In contrast to the placebo group, healthy volunteers given CBD showed little to no change in their emotional response to unpleasant words or images in a double-blind research. Professor of psychiatry and behavioral neuroscience at the University of Chicago Harriet de Wit, a co-author of the study, stated, “If it’s a calming drug, it should change their responses to the stimuli.” However, it didn’t.

Many soldiers return home with PTSD and combat wounds, and they frequently shun the things, people, or places that remind them of their horrific experiences. Funded by the Department of Veterans Affairs, the first trial combines CBD with psychotherapy.

Principal investigator of the study and associate adjunct professor at the University of California, San Diego, Mallory Loflin, stated, “Our top therapies attempt to break the association between reminders of the trauma and the fear response.” “We believe that CBD can accelerate that process significantly, at least in animal models.” Although extensive clinical trials are in progress, psychologists assert that there is now insufficient information to conclude if this is a workable treatment.

Can CBD aid with depression and sleep?

Dozing off in the early hours of the night while viewing puppy videos? According to Mr. MacKillop, a co-author of a study on cannabinoids and sleep, tiredness was one of the adverse effects of the Epidiolex studies for epilepsy. This suggests that CBD may be promising as a sleep aid. “That might be a clue if you’re looking for new sleep treatments,” he added.

He does, however, issue a warning that the negative effects could have resulted from a drug interaction with other prescriptions the kids were receiving to manage their seizures. There hasn’t yet been a double-blind, randomized, placebo-controlled study—the gold standard—on CBD and sleep disturbances.

Anxiety but not sleep improved, according to a recent record study of 72 psychiatric patients receiving CBD treatment. Dr. Scott Shannon, an associate clinical professor of psychiatry at the University of Colorado, Denver, and the primary author of the review published in The Permanente Journal, stated, “Overall, we did not find that it panned out as a useful treatment for sleep.”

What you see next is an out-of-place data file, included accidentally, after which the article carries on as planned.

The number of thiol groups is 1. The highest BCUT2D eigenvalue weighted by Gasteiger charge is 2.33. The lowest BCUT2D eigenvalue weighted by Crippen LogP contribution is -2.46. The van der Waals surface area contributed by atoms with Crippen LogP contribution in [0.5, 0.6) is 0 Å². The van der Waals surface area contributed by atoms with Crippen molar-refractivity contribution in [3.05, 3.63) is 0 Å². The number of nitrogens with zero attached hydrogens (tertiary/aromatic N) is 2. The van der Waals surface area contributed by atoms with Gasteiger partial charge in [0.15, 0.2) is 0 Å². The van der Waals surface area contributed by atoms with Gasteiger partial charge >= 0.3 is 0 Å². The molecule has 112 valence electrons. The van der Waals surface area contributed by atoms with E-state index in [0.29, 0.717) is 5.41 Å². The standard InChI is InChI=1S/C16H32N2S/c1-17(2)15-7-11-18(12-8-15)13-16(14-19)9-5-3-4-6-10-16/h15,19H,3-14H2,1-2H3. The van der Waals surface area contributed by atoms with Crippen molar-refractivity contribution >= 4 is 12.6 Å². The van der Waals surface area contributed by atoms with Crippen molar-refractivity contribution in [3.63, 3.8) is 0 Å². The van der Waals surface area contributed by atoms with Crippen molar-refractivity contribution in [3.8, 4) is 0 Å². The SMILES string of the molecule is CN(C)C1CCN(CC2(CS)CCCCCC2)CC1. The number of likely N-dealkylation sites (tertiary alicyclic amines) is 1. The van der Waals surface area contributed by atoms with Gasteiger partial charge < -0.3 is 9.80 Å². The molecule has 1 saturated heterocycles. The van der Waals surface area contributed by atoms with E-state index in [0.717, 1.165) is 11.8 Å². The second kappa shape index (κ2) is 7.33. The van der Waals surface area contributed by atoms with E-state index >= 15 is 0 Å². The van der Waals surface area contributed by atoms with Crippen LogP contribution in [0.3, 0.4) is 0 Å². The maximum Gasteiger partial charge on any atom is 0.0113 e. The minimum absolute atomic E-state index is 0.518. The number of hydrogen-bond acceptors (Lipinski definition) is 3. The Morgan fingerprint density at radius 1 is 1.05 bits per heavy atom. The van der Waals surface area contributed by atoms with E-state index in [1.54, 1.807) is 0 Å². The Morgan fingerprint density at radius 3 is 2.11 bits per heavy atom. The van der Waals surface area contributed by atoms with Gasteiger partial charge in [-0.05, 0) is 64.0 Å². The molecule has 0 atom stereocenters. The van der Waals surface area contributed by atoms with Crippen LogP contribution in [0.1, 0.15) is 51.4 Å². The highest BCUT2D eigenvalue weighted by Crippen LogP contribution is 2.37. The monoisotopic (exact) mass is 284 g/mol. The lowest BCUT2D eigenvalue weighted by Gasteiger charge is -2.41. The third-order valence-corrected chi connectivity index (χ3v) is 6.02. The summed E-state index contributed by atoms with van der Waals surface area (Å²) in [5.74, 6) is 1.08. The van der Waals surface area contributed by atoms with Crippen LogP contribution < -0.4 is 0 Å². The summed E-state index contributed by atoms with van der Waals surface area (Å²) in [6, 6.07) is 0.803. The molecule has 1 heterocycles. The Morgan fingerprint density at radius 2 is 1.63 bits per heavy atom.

Depression is one of the numerous conditions that can cause sleep disturbances. A review published in the Journal of Chemical Neuroanatomy found that rats given CBD showed reduced depressive-like behavior and improved stress adaptation. In an email conversation, Sâmia Joca, an associate professor at the University of São Paulo in Brazil and a fellow at the Aarhus Institute of Advanced Studies in Denmark, said as one of the authors of a recent study, “Surprisingly, CBD seems to act faster than conventional antidepressants.” While it is naturally challenging to identify depression in animals, the research that Ms. Joca and her colleagues examined revealed that the mice and rats given CBD treatment fared better in models of long-term stress exposure.

However, psychologists assert that the impact of CBD on depression remains a theory and not an empirically supported treatment in the absence of human clinical trials.

Is CBD dangerous?

Marcel Bonn-Miller, an adjunct assistant professor at the Perelman School of Medicine at the University of Pennsylvania, stated that taking pure CBD is generally safe. Diarrhea, drowsiness, lethargy, weakness, rash, reduced appetite, and increased liver enzymes were among the side effects seen in the Epidiolex experiment. Furthermore, it is still unknown how much is safe to eat during pregnancy—either daily or altogether.

Curaleaf Inc. received a warning letter from the FDA recently over its “unsubstantiated claims” that the plant extract heals anything from cancer and opiate addiction to pet anxiety and melancholy. (The business claimed in a statement that it was in cooperation with the FDA and that some of the items in issue had been withdrawn.)

CBD is not suggested for anxiety, PTSD, insomnia, or depression, according to Dr. Smita Das, head of the cannabis work group of the American Psychiatric Association’s Council on Addiction Psychiatry. She is afraid that patients may put off getting proper mental health care because they are resorting to these untested medications: “I’m dual concerned with how exposure to CBD products can lead somebody into continuing to cannabis products.”